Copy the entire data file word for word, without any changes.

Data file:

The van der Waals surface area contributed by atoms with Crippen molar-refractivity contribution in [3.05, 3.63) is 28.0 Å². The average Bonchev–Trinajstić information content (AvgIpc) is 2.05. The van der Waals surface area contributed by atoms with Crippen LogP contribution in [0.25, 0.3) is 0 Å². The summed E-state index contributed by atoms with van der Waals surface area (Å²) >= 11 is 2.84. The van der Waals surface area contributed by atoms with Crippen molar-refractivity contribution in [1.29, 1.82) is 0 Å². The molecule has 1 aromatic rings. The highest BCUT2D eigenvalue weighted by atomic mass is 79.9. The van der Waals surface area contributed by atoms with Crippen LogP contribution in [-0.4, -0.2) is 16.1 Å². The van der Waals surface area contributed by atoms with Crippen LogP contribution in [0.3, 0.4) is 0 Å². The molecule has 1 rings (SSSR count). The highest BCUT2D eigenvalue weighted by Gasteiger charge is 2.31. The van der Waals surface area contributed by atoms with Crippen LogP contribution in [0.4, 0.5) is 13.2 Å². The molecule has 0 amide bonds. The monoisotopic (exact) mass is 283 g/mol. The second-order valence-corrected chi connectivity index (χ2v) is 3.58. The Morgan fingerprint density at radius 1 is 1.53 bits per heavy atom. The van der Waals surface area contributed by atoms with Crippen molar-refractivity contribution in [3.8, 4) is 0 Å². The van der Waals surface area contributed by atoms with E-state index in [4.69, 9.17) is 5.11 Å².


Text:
The van der Waals surface area contributed by atoms with Crippen molar-refractivity contribution in [3.05, 3.63) is 28.0 Å². The average Bonchev–Trinajstić information content (AvgIpc) is 2.05. The van der Waals surface area contributed by atoms with Crippen LogP contribution in [0.25, 0.3) is 0 Å². The summed E-state index contributed by atoms with van der Waals surface area (Å²) >= 11 is 2.84. The van der Waals surface area contributed by atoms with Crippen molar-refractivity contribution in [1.29, 1.82) is 0 Å². The molecule has 1 aromatic rings. The highest BCUT2D eigenvalue weighted by atomic mass is 79.9. The van der Waals surface area contributed by atoms with Crippen LogP contribution in [-0.4, -0.2) is 16.1 Å². The van der Waals surface area contributed by atoms with Crippen LogP contribution in [0.3, 0.4) is 0 Å². The molecule has 1 rings (SSSR count). The highest BCUT2D eigenvalue weighted by Gasteiger charge is 2.31. The van der Waals surface area contributed by atoms with Crippen LogP contribution in [0.4, 0.5) is 13.2 Å². The molecule has 0 amide bonds. The monoisotopic (exact) mass is 283 g/mol. The second-order valence-corrected chi connectivity index (χ2v) is 3.58. The Morgan fingerprint density at radius 1 is 1.53 bits per heavy atom. The van der Waals surface area contributed by atoms with Crippen molar-refractivity contribution in [3.8, 4) is 0 Å². The van der Waals surface area contributed by atoms with E-state index in [4.69, 9.17) is 5.11 Å².